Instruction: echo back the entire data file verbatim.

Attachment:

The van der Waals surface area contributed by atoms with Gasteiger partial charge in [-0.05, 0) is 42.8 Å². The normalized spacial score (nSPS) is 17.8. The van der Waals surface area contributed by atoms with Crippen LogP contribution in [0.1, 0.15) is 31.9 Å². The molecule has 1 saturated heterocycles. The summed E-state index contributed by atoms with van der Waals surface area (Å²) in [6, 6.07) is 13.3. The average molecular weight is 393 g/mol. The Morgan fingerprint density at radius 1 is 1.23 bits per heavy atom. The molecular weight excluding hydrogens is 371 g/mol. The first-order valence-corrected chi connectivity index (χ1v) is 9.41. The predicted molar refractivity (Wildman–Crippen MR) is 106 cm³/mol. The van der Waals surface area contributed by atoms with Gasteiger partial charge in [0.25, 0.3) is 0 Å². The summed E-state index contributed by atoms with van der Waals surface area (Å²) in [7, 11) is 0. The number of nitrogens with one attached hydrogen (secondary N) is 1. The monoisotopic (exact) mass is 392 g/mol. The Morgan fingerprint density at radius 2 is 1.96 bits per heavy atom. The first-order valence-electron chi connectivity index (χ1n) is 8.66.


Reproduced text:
The van der Waals surface area contributed by atoms with Gasteiger partial charge in [-0.05, 0) is 42.8 Å². The normalized spacial score (nSPS) is 17.8. The van der Waals surface area contributed by atoms with Crippen LogP contribution in [0.1, 0.15) is 31.9 Å². The molecule has 1 saturated heterocycles. The summed E-state index contributed by atoms with van der Waals surface area (Å²) in [6, 6.07) is 13.3. The average molecular weight is 393 g/mol. The Morgan fingerprint density at radius 1 is 1.23 bits per heavy atom. The molecular weight excluding hydrogens is 371 g/mol. The first-order valence-corrected chi connectivity index (χ1v) is 9.41. The predicted molar refractivity (Wildman–Crippen MR) is 106 cm³/mol. The van der Waals surface area contributed by atoms with Gasteiger partial charge in [0.25, 0.3) is 0 Å². The summed E-state index contributed by atoms with van der Waals surface area (Å²) in [7, 11) is 0. The number of nitrogens with one attached hydrogen (secondary N) is 1. The monoisotopic (exact) mass is 392 g/mol. The Morgan fingerprint density at radius 2 is 1.96 bits per heavy atom. The first-order valence-electron chi connectivity index (χ1n) is 8.66.